“Horse-riding is considerably more dangerous than taking ecstasy,” said Nutt. “It is a popular activity, dangerous but addictive. I am told that many riders find it difficult to give up.”
Nutt was using the example to illustrate his argument that the classification of different illegal drugs was often completely unrelated to the relative harm that their use caused society. He said politics rather than science had dominated drug policy in Britain over the 40 years since the Misuse of Drugs Act was passed in 1971. Only one drug – cannabis – had ever been downgraded and that was quickly reversed against the advice of the ACMD.
Nutt said the decision by the home secretary to classify magic mushrooms as a class A drug alongside heroin and crack cocaine was “the final nail in the rationality of the 1971 Drugs Act”.
Nutt has argued that the harmful impact of removing criminal sanctions on cannabis use would be relatively modest unless it was as actively marketed as alcohol, since almost half of young people already used the drug. He said he had argued in a Lancet paper that alcohol was the most harmful drug in Britain largely because of its frightening contribution to domestic violence, child abuse and road traffic accidents.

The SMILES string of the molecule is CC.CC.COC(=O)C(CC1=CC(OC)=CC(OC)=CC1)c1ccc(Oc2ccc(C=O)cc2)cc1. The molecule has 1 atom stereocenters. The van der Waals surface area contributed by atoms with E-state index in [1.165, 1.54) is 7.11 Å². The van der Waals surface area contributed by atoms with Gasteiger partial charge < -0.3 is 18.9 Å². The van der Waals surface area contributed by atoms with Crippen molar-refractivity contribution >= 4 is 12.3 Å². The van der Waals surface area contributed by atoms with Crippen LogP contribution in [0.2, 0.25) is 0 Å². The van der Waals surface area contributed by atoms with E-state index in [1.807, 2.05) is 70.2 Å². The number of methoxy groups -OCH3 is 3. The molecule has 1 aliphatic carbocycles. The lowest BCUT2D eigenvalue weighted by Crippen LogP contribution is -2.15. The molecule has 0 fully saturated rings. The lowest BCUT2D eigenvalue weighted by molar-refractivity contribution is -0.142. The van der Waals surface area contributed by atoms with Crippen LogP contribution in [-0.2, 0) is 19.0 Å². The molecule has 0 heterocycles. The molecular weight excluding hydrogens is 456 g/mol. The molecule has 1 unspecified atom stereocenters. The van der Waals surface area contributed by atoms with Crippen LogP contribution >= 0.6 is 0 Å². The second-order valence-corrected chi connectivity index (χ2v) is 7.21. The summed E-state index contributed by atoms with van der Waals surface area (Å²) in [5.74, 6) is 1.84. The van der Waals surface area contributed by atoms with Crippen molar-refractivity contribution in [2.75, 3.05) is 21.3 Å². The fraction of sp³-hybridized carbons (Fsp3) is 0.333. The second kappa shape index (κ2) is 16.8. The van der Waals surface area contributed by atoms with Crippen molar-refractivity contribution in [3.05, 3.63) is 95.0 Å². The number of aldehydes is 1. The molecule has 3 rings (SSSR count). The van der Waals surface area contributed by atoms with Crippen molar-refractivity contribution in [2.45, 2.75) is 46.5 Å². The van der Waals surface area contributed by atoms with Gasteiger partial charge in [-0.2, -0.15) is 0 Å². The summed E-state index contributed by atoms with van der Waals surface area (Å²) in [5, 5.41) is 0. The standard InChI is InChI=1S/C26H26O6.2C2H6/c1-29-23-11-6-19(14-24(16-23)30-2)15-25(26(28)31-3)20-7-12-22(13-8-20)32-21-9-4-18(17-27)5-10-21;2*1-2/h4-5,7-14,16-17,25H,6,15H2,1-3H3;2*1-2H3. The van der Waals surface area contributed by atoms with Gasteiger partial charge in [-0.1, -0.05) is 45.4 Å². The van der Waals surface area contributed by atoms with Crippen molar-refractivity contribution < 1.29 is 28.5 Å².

“A regulated market for illicit drugs would be the best way and we could reduce alcohol consumption by as much as 25% if we had the Dutch model of cannabis cafes,” said Nutt, adding that he believed the police would rather deal with people who were stoned than drunk.
“The drugs trade is the second biggest international trade in the world, after oil, and it is completely unregulated … It is impossible to win the war on drugs.”
Nutt’s remarks were immediately criticised by Tory MPs on the committee who said the idea that horse-riding and taking ecstasy were “morally equivalent” was irresponsible. Mario Dunn, Alan Johnson’s special adviser who was involved in the decision to sack Nutt, also observed that his remarks proved that “no responsible government would have David Nutt as a drugs adviser”.
Prof Les Iversen, who replaced Nutt as chairman of the advisory committee, also distanced himself from the sacked scientist. However, he did tell MPs that the committee wanted to see far fewer young people facing criminal penalties for cannabis possession and their diversion away from the criminal justice system.